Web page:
With these changes the Recorder.js library will now produce mono wav files, exactly what we need.

3. Integrating libmp3lame.js With Recorder.js

For my project i used the compiled minified version of libmp3lame.js available in the github project.

The mono wav files produced in step 2 will be returned in blob format. From here we can start doing the real-time conversion from wav to mp3. This process starts in the worker.onmessage event handler function. Using a FileReader, i’ve read the blob as an array buffer: fileReader.readAsArrayBuffer(blob). 

worker.onmessage = function(e){
var blob = e.data;
//console.log("the blob " + blob + " " + blob.size + " " + blob.type);

var arrayBuffer;
var fileReader = new FileReader();

fileReader.onload = function(){
arrayBuffer = this.result;
var buffer = new Uint8Array(arrayBuffer),
data = parseWav(buffer);

console.log(data);
console.log("Converting to Mp3");
log.innerHTML += "n" + "Converting to Mp3";

encoderWorker.postMessage({ cmd: 'init', config:{
mode : 3,
channels:1,
samplerate: data.sampleRate,
bitrate: data.bitsPerSample
}});

encoderWorker.postMessage({ cmd: 'encode', buf: Uint8ArrayToFloat32Array(data.samples) });
encoderWorker.postMessage({ cmd: 'finish'});
encoderWorker.onmessage = function(e) {
if (e.data.cmd == 'data') {

console.log("Done converting to Mp3");
log.innerHTML += "n" + "Done converting to Mp3";

/*var audio = new Audio();
audio.src = 'data:audio/mp3;base64,'+encode64(e.data.buf);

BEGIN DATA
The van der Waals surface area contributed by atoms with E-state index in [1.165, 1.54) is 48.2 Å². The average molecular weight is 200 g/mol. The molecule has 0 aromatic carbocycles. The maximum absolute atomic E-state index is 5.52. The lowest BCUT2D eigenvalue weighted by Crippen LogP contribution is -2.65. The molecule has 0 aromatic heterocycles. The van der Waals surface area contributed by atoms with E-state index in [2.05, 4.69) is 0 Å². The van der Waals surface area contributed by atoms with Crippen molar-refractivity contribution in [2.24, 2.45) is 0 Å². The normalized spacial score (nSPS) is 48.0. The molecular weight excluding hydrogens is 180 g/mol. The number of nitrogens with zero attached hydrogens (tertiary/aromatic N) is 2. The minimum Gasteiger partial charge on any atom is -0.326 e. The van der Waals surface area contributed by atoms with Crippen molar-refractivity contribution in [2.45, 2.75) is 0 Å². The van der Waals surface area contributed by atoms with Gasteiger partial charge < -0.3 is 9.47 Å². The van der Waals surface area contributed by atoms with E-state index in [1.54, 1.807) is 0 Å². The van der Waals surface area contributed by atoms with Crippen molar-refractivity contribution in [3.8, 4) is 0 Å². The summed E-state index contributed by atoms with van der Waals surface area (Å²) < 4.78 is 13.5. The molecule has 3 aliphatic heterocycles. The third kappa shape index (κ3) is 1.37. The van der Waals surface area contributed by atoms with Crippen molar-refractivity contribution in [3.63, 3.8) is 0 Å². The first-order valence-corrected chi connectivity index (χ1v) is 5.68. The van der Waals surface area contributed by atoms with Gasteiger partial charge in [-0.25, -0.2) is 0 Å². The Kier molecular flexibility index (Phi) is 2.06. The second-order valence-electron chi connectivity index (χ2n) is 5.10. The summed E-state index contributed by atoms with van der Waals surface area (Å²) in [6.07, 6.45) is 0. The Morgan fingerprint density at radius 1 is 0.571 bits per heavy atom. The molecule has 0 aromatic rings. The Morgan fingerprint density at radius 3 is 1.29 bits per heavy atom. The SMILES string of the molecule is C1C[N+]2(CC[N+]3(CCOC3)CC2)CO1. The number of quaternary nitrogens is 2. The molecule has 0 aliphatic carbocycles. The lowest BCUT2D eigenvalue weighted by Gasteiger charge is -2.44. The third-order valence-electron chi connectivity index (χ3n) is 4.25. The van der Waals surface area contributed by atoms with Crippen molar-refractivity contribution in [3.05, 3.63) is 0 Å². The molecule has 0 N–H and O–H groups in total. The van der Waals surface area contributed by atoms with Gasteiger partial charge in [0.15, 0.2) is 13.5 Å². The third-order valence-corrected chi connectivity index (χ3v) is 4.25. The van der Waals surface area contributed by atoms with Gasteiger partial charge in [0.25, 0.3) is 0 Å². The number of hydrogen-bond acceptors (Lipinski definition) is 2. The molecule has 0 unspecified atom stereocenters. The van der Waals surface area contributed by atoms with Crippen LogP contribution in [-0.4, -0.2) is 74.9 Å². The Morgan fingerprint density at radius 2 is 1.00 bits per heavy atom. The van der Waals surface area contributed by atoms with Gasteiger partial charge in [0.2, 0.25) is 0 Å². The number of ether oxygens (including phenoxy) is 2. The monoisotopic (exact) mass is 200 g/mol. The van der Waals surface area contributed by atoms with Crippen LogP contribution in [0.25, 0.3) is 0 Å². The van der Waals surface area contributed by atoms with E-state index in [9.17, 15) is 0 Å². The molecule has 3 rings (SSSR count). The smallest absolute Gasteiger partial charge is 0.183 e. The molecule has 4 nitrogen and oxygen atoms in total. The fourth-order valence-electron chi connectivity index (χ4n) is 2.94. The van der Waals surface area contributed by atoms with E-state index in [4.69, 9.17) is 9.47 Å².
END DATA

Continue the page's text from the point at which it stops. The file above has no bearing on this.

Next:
audio.play();*/

//console.log ("The Mp3 data " + e.data.buf);

var mp3Blob = new Blob([new Uint8Array(e.data.buf)], {type: 'audio/mp3'});
uploadAudio(mp3Blob);

var url = 'data:audio/mp3;base64,'+encode64(e.data.buf);
var li = document.createElement('li');
var au = document.createElement('audio');
var hf = document.createElement('a');

au.controls = true;
au.src = url;
hf.href = url;
hf.download = 'audio_recording_' + new Date().getTime() + '.mp3';
hf.innerHTML = hf.download;
li.appendChild(au);
li.appendChild(hf);
recordingslist.appendChild(li);

}
};
};

fileReader.readAsArrayBuffer(blob);

currCallback(blob);
}

Next, the buffer is parsed by the parseWav function and the encoding process begins using encoderWorker. This worker is initialized by mp3Worker.js which is the javascript file that imports the minified version of libmp3lame.js. Here is where it all comes together, the final product of this worker being a Uint8Array of mp3 data.

Once the encoding is done a new blob object is created from the Uint8Array ready to be downloaded and listened to through a standard HTML audio control. The mp3 is also automatically saved to disk with the help of AJAX and a PHP data writing script.

4. Done

That’s it. We’ve achieved what we’ve set out for. We’ve created mp3 audio recordings directly from a browser using nothing more than JS and HTML.

A live demo is available here ( Chrome and Firefox only ).

The whole code is available to download on GitHub under the Recordmp3.js project (includes the modified Recorder.js).

The modified Recorder.js version  is also available separately as a fork of the original Record.js project here.

Known issues

The resulting mp3 recording will be longer by aproximetely 50%. So a 5 seconds recording will have a 10 seconds duration, with the last 5 seconds being empty. This may be caused by a buffer problem.